In this day and age for many businesses the first port of call for a potential customer will be to look at your website. But how much do you know about the people that visit your website and how much time are you devoting to looking at this?
There is a an old and much used saying that “there is no such thing as a free lunch”, but when it comes to understanding more about the visitors to your website there really is – Google Analytics. Hopefully most of you reading this blog will already know that you have Google Analytics on your site. But if you are at all unsure, then we would urge you to check straight away. The firm that set up your website will be able to check this for you.
So what can Google Analytics tell you about your visitors? Over any given period that Google Analytics has been in place on your site, it can give you a wealth of information. It will tell you how many visitors in total your site has had. If possible it is good practice to overlay this over enquiry or sales figures to establish the degree of correlation between web visits and these figures. This is important, because if there is a correlation the argument is more compelling for you to try and drive more traffic to your website.
Google Analytics (or GA for short) will also tell you how many of your visitors are unique and how many are repeat visitors. It will tell you how people came to arrive at your site – organic search (search engine), direct (where they keyed in the address – often a good reflection of offline marketing), social media and referral (via a listing of your site on another website – which may also include spam). If you are doing any paid for activity like adwords or you are doing any email marketing or e-newsletters, then these will also show up. You should be looking at these figures on a regular basis, particularly when you see spikes or peaks in visitors to understand what has driven them there. Each one of these categories of source is at least to some degree under your control. Let’s take social media for example, you might be active on social media but to what extent is it driving traffic to your site. Post too frequently on social media with blatantly promotional posts and you will use followers, but an occasional post where you highlight some content on your site is usually acceptable.
GA will also tell you how many pages on average a person visits, how long they spend on the site and what the bounce rate is – a bounce is where they arrive on one page and leave the site immediately before going on to another page. It will also tell you what country the visitor is from, what type of device they use and the behavioural flow. The flow diagrams will give you a good idea of where people arrive on your site, where they go once they arrive, which pages are most popular and where they leave. GA used to tell you what people are keying in to find your site in search, but the bulk of this information is now cloaked i.e. not visible.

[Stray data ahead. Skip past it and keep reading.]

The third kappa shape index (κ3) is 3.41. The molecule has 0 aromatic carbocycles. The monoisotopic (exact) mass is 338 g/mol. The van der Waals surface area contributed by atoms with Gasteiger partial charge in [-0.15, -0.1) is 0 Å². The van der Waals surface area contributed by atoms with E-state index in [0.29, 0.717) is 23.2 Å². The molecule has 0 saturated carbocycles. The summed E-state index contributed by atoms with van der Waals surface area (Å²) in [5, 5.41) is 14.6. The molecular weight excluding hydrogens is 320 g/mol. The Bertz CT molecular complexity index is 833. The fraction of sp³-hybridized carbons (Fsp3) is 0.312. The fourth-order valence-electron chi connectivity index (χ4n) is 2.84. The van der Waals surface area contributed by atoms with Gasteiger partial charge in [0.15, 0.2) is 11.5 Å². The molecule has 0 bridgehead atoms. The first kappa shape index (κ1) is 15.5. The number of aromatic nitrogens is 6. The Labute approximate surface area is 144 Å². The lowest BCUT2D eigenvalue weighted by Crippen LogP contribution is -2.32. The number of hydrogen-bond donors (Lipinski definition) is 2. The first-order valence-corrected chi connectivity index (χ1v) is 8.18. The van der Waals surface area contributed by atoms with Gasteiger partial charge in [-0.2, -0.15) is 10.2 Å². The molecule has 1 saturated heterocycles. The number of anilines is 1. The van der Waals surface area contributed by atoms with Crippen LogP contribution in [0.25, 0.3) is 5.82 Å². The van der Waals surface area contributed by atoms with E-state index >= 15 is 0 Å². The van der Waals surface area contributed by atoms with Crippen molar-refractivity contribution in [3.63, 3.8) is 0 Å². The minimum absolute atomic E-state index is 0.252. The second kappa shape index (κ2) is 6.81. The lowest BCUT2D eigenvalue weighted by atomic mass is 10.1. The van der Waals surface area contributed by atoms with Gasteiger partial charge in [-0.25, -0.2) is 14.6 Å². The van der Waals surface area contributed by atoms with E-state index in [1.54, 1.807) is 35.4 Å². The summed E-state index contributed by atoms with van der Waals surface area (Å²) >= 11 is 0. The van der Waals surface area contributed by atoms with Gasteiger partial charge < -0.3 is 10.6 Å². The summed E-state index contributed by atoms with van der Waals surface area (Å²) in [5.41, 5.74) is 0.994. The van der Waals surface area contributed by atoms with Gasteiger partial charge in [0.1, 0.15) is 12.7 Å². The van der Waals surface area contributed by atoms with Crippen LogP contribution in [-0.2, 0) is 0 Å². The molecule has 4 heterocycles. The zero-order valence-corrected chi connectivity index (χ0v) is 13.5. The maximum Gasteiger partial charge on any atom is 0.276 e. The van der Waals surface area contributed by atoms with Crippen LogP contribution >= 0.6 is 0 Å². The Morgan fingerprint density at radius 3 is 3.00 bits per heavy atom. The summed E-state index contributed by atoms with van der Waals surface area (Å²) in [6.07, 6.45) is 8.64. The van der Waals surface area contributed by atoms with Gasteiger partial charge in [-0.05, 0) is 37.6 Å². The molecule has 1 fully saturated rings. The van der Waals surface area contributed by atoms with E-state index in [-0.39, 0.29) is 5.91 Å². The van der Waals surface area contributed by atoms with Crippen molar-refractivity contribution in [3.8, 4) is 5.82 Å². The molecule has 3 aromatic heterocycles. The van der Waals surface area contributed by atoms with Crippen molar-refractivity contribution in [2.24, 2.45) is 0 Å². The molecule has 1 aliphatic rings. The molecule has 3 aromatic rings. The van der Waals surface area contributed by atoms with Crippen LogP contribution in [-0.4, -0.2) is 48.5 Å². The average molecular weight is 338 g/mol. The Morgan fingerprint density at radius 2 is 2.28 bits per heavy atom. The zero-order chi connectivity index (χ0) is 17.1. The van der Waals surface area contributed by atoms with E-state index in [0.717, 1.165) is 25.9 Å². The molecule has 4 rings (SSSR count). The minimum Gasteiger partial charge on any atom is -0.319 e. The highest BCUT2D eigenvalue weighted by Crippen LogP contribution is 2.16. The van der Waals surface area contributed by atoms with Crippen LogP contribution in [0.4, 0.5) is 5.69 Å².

It is a good idea to log some of these key stats in an excel spreadsheet and chart them, so that you can detect month on month changes, seasonality and year on year comparisons. Reviewing this information on say a monthly basis can be a good motivator to drive other activity and impact on these figures. Also when people do make an enquiry or a purchase, make sure you ask where they heard about you and that you log this as well.
Once you have got to grips with the basics then it is worth looking at the information in greater details. For example, if you accept that the number of pages viewed is a good proxy for gauging engagement with a site, which method of driving traffic to your website brings the most engaged visitors. Or, which page are most people leaving your website from and what can you do to stem the tide e.g. signpost them to other content.
You can also set up goals in GA. A good one might be to set a goal for completion of the contact form on your website (which can be done provided completion of your contact form results in a thank you page). GA will then tell you which forms of traffic are most effective at driving traffic that completes your contact form.
How much of what we have outlined in this blog are you doing? Most firms invest a lot of money in their websites, isn’t it then worthwhile investing some time in understanding how it is performing? If you think you could do with some help interpreting this information or planning activity to affect these figures – then of course you could get in touch with us by completing our contact form.